Three factory-built Corvette L88s left the St. Louis plant for delivery to James Garner’s Los Angeles-based American International Racing (AIR) team in November 1967. These Le Mans Blue convertibles were the first production models featuring the new L88 engine with first-generation closed-chamber aluminum heads. The cars were actually picked up at Gene Jantzen Chevrolet in St. Louis and then driven to California by Dick Guldstrand, Bob McDonald, and Perry Moore. As soon as the cars arrived, the engines Read More
The catalog notes on the 1992 turquoise ZR-1 that sold at Mecum’s Bloomington Gold auction in June were brief to the point of terse, but they said everything that needed to be said:
“Lingenfelter 475 hp package, 3.92 performance gears, Borla SS exhaust, Wilwood 6-piston brakes, FX3 suspension, dual removable roofs, complete maintenance records, well-maintained California car, 47,900 actual miles, 6-speed manual transmission, all available options, Bright Aqua Metallic with Black interior.”
The 1997 model year remains the single most radically changed Corvette in history. Even with the transition from the C1 to the C2 in 1963 and the C3 to the C4 in 1984, the same engines were carried over from previous years. But with the introduction of the C5, everything was new—frame, body, engine, and transmissions, which were now transaxles.
So the C5 had the greatest possibility to become a major disaster if the build quality was not Read More
Corvettes dominated SCCA racing in 1959, and Jim Jeffords took the SCCA B Production points championship with his 1959 Corvette, dubbed the Purple People Eater Mk III. Plans were laid to contest the 24 Hours of Le Mans and the FIA championship the following year.
Against this frenetic backdrop, the 1959 Corvette offered here was built. The powerplant is the 290-hp, fuel-injected 283 V8. A 4-speed manual transmission, Positraction rear axle, as well as heavy-duty brakes and an Read More
After a decade of production of the classic “solid-axle” Corvette, Chevrolet pulled out all the stops to present a brand new Corvette for 1963. Although the various engine and transmission choices were carried over, every aspect was otherwise redesigned, and a beautiful new fiberglass body was offered for the first time in either coupe or convertible form.
Its Sting Ray show car-inspired looks were certainly fresh and exciting, embraced by a new, much stiffer chassis with independent rear Read More
The L88 Corvette entered its third year of production in 1969, having established itself as all-conquering in both SCCA and FIA competition.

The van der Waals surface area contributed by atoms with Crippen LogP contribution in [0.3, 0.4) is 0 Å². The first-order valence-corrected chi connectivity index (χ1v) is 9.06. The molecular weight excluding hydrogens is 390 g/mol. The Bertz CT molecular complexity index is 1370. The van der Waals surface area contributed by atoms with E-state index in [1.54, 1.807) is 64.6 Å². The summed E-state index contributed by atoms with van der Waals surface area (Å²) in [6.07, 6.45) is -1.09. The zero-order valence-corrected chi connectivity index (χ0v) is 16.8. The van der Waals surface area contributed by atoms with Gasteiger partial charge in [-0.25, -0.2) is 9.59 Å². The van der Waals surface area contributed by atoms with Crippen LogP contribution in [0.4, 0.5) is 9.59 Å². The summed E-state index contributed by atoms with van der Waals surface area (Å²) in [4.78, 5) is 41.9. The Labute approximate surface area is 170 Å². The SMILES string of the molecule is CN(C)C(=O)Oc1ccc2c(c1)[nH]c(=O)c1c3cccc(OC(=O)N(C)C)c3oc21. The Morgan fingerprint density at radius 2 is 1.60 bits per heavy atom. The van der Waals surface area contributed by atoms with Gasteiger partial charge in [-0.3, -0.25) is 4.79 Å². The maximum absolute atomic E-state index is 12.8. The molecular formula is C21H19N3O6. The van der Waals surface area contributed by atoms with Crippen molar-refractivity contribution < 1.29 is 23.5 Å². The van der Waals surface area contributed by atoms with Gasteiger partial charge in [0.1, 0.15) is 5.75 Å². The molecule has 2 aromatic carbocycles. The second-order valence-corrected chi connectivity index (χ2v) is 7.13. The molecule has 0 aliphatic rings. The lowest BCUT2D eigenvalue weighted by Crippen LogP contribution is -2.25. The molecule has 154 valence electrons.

Rated at a measly 430 horsepower, the L88 pumped out an all-too-real 560 hp at its redline, and, with special heavy-duty brakes, F41 suspension, and a bullet-proof Positraction rear end, it was as potent and race-ready as anything from Detroit at the time.
Well-known as the dominant performance Corvette, it was still under tight production reins Read More
This 1987 Callaway Twin Turbo Corvette coupe was an original RPO B2K dealer-ordered car, number 100 of 188 built in the first of five years of RPO B2K production. It was delivered new in New York to its original owner.
While on assignment for CM at the Arizona auctions in January 2008, Senior Analyst B. Mitchell Carlson watched the sale of this car. On p. 86 of the “Market Report Roundup” in the Spring issue of CM, he Read More
The Z06 designator began with the 1963 Corvette, where the option consisted of “Special Performance Equipment.” This included the L84 327-ci, 360-hp, fuel-injected engine, a bigger front anti-roll bar, vacuum brake booster, dual master cylinder, bigger brakes, and, initially, a 36.5-gallon fuel tank. The package added $1,818.45 to the $4,252 base price of the car. Most of the 199 Z06s built were used hard and eaten up by the rigors of racing, and today they hold a special place in Read More
What’s the best investment and most usable Corvette you can buy for $100,000? Think you know the answer? Check out what Todd Fitzerman, Edward Foss, Jerry Heasley, Kevin Mackay, Dana Mecum, and Roy Sinor (nationally known restorers, collectors, dealers, auctioneers and Corvette judges) told CM.
Automotive writer and photographer No six-figure ’Vette is a sleeper, at least one would not think so. But many of the better “tuner” Corvettes of the late 1990s and early 2000s fit Read More
The C3 arrived in 1968, sporting the Corvette’s first major restyling since ’63. Obviously based on the Mako Shark II show car, the new ’Vette had an aero front end with hidden headlights and disappearing wipers. Except for fender air vents and chrome on the rocker panels, the undulating body sides were plain. The blunt, Kammback rear deck had four round taillights. A “tunnel roof” coupe with a removable back window and optional T-top replaced the Sting Ray Read More